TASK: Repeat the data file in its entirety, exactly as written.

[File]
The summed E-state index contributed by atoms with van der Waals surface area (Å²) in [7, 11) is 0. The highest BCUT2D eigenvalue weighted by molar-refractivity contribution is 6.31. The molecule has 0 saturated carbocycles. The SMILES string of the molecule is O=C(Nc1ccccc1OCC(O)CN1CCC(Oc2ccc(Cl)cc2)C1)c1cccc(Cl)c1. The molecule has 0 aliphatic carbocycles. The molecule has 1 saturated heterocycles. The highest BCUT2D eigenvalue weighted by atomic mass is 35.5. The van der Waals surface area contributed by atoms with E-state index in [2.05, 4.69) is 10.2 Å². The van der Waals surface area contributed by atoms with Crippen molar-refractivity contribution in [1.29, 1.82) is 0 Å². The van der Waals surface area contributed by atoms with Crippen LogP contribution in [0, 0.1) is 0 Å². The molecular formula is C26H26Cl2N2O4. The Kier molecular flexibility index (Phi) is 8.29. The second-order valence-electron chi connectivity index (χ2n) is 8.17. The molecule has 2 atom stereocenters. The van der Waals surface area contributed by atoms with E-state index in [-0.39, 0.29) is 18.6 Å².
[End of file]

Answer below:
The summed E-state index contributed by atoms with van der Waals surface area (Å²) in [7, 11) is 0. The highest BCUT2D eigenvalue weighted by molar-refractivity contribution is 6.31. The molecule has 0 saturated carbocycles. The SMILES string of the molecule is O=C(Nc1ccccc1OCC(O)CN1CCC(Oc2ccc(Cl)cc2)C1)c1cccc(Cl)c1. The molecule has 0 aliphatic carbocycles. The molecule has 1 saturated heterocycles. The highest BCUT2D eigenvalue weighted by atomic mass is 35.5. The van der Waals surface area contributed by atoms with E-state index in [2.05, 4.69) is 10.2 Å². The van der Waals surface area contributed by atoms with Crippen molar-refractivity contribution in [1.29, 1.82) is 0 Å². The van der Waals surface area contributed by atoms with Crippen LogP contribution in [0, 0.1) is 0 Å². The molecular formula is C26H26Cl2N2O4. The Kier molecular flexibility index (Phi) is 8.29. The second-order valence-electron chi connectivity index (χ2n) is 8.17. The molecule has 2 atom stereocenters. The van der Waals surface area contributed by atoms with E-state index in [-0.39, 0.29) is 18.6 Å².